- The Washington Times - Wednesday, July 9, 2003

Each year malaria kills more than 1 million individuals — 90 percent of them are from Africa and most of them are children. It infects more than 300 million individuals each year, and each day that President Bush is discussing our AIDS initiative in Africa, malaria-carrying mosquitoes will infect about 3,000 children. Let there be no mistake, in terms of the economic and human toll it takes annually in Africa, malaria is in many ways even more devastating than AIDS.

“Malaria is Africa’s leading cause of under-5 mortality (20 percent) and constitutes 10 percent of the continent’s overall disease burden,” according to the World Health Organization. Malaria has been estimated to cost Africa about $12 billion in lost gross domestic product every year, and it accounts for 40 percent of Africa’s public health expenditures.

In contrast to AIDS, an inexpensive, effective preventative to malaria is available: the limited use of DDT for insect control. The use of DDT is controversial, but it shouldn’t be in this case. In the first place, only a small dose — a small strip of DDT applied around the inside walls of a dwelling once or twice a year — would be enough to prevent vast numbers of malaria infections. There’s no need to spray DDT on cropland, and there would be little point in doing so if the hope is to protect non-farmers. Besides, there’s no evidence that DDT has a negative effect on human health. Independently reviewed studies on possible links between DDT and human disease have found only correlations, not causations. As Roger Bate, director of the Africa Fighting Malaria organization, has pointed out, never has a peer-reviewed, independently reproduced study conclusively proved that DDT exposure causes human health problems. And, even if there were a few adverse effects, those would have to be weighed against the stubborn fact — and the almost incomprehensible tragedy — of the annual human toll taken by the disease.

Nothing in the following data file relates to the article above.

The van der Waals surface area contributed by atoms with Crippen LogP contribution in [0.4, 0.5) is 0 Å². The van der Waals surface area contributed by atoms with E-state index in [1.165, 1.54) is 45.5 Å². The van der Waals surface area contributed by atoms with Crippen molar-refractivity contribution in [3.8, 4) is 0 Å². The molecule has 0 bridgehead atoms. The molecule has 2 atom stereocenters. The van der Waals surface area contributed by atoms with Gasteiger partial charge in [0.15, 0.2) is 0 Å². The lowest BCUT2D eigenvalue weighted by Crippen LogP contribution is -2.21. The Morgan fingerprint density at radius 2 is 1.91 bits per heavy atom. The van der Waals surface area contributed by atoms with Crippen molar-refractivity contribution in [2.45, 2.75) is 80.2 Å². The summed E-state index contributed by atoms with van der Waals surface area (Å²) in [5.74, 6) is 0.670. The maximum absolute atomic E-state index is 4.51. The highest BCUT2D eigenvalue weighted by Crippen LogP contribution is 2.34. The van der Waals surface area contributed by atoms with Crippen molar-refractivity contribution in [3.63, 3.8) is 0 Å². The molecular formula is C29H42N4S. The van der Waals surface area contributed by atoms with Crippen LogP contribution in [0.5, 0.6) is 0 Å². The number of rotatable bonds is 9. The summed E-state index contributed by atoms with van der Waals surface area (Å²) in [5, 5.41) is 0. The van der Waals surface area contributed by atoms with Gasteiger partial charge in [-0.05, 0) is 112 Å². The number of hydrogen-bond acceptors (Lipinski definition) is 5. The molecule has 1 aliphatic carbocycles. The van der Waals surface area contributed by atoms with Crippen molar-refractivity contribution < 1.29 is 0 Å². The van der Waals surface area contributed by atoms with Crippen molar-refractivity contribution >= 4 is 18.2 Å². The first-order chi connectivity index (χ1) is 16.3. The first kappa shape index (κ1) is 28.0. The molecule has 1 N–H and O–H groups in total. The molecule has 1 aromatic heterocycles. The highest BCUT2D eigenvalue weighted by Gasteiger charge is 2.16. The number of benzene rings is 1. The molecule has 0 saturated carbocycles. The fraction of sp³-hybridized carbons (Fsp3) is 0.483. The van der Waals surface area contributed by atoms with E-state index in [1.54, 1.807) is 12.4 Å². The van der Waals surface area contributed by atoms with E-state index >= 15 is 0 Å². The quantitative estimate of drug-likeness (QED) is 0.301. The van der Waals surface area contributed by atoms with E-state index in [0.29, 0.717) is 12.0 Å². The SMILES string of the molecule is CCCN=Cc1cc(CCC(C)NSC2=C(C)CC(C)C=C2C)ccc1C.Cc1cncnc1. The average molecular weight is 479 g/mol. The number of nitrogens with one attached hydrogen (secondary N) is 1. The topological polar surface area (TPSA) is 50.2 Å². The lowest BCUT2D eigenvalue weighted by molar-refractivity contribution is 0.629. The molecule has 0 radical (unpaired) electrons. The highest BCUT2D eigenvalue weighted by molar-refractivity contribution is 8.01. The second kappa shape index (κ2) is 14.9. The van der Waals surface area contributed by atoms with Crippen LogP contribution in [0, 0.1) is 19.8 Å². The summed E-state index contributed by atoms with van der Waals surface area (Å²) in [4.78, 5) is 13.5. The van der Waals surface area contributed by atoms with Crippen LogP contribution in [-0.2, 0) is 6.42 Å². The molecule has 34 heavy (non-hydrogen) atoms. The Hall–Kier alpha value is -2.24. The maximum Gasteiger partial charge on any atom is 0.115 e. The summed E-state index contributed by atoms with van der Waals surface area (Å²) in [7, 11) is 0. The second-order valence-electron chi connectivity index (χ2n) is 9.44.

Mr. Bush is properly touting his AIDS initiative in Africa. But, since the real reason for his generous initiative is to save lives, then he would be remiss if he neglected also to advocate the limited use of DDT against perhaps an even worse African plague than AIDS. Mr. Bush should break his silence on the issue. The costs are too staggering to do otherwise.

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